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Gaining an Edge on the Competition with New Product Development

Updated: Oct 4, 2022

Having both tangible and intangible skills in new product development is a given, right? Not so fast -- intangible is better and financial literacy even better for small to medium enterprises (SME).

In a recent study, authors Salman, Guihau, Yang, Kramat, and Yousaf researched new product development and concluded that financial literacy is almost mandatory for market managers. New product development failure is high in the competitive business arena, and marketing managers with tangible and intangible skills can give their companies the most benefit.

Tangible versus Intangible Skills

Studies have been mixed regarding which is the better of the two—tangible or intangible skills. Many managers feel that tangible skills are the most important, such as technology, accessing enough financial capital, and infrastructure. Others believe its intangible skills which are ideal, such as networking, market knowledge, intellectual capital, and reputation.

Although both tangible and intangible are important, SMEs have difficulty gathering enough financial resources to invest in intangible skills, plus these companies lack public support. Intangible skills are necessary for competitive advantage and superior performance.

Intangible Skills

The most important intangible skills a manager should have for sustainable competitive performance are intellectual capital, financial literacy, and business experience. All three are essential, but intellectual capital and financial literacy are the most important for sustainable competitive performance.

Financial Literacy

Financial literacy is needed to access loans and help with decision making. One study showed that 46.3% of managers in developed and undeveloped economies lack financial awareness. Lack of financial literacy stifles creativity because proper financial decisions about new product development are necessary to move the project forward. According to Salman et al., “Marketing managers with financial education will easily acquire external knowledge related to market, customers, and products that in turn will spur business performance.”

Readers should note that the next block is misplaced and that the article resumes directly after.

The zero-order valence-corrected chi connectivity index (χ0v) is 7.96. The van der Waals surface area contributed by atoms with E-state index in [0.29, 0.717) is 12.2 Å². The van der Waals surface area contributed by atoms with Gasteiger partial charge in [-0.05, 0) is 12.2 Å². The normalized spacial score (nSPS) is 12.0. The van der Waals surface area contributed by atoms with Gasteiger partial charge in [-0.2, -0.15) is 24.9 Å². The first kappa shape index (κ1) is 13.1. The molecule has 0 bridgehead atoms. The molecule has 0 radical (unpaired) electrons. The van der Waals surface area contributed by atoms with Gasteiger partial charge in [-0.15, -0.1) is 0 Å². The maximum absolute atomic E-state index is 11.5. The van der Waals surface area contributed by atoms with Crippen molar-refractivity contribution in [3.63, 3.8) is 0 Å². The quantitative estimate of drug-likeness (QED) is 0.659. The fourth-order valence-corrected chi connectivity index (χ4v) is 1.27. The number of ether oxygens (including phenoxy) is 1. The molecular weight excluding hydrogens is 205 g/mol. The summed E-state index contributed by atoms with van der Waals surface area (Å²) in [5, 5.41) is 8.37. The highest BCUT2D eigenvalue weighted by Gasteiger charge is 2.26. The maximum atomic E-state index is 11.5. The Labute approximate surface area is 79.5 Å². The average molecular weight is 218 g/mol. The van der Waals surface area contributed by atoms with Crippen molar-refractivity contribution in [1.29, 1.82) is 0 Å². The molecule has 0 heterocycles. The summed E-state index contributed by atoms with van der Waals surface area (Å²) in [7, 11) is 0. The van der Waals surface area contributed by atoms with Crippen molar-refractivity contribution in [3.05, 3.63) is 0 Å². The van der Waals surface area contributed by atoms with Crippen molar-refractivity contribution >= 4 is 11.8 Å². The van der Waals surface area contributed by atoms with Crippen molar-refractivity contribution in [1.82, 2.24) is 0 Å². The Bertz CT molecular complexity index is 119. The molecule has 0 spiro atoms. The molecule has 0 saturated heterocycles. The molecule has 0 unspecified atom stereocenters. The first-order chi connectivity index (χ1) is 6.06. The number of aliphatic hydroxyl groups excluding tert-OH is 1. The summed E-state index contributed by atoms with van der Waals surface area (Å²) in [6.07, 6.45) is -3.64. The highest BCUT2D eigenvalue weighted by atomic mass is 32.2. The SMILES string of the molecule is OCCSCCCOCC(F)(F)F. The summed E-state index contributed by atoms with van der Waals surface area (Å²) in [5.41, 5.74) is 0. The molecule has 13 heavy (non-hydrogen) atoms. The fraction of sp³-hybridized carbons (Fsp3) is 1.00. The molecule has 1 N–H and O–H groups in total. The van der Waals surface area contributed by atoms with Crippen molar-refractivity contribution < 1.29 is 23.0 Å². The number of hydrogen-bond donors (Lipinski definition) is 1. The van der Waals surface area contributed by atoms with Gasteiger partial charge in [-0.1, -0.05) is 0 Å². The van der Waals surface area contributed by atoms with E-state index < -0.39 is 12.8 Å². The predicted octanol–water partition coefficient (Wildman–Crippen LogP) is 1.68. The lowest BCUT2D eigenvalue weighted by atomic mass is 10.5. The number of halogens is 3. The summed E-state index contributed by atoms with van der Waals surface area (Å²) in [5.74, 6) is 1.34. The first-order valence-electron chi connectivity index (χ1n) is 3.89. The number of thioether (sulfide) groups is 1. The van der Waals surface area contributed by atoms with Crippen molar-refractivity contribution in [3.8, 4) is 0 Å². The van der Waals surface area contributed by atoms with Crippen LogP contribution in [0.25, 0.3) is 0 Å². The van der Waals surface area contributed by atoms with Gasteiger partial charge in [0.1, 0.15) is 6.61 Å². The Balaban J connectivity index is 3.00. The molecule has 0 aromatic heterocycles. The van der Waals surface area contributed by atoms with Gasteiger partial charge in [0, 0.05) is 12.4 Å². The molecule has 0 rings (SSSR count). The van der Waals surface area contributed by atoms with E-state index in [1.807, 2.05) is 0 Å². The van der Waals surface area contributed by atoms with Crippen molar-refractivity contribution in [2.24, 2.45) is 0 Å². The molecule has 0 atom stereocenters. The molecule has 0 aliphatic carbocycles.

Managers who lack financial knowledge can do much damage to business operations. Financial skills are a necessity in today’s business environment. In another study, it showed that managers who do not possess financial literacy do not like to participate in financial planning, they make the mistake of borrowing money at a higher interest rate and also make more wrong decisions relative to their peers.

Intellectual Capital and Business Experience

Besides financial literacy, the authors discuss intellectual capital and business experience. Both are also necessary for new product development. Intellectual capital is right up there with financial literacy.

Intellectual capital epitomizes knowledge and “spurs” financial literacy. It also instills innovation to keep companies abreast within the market. Intellectual capital helps with nonfinancial and innovative performance and gives companies a competitive advantage. It is necessary either directly or indirectly for new product development.

In today’s global market, business experience encompasses exposure and expertise in innovation and ignoring this talent could lead to a competitive disadvantage. Experienced managers can outdo other companies whose managers do not have the same knowledge. Overall, they have more experience in operating a business and can assimilate knowledge in a better way.

Finally, SMEs need to take advantage of and encourage intellectual capital, financial literacy, and business experience. Thus, SMEs need to cultivate intangible skills to gain a sustainable competitive advantage. This was a great article and I highly recommend it!

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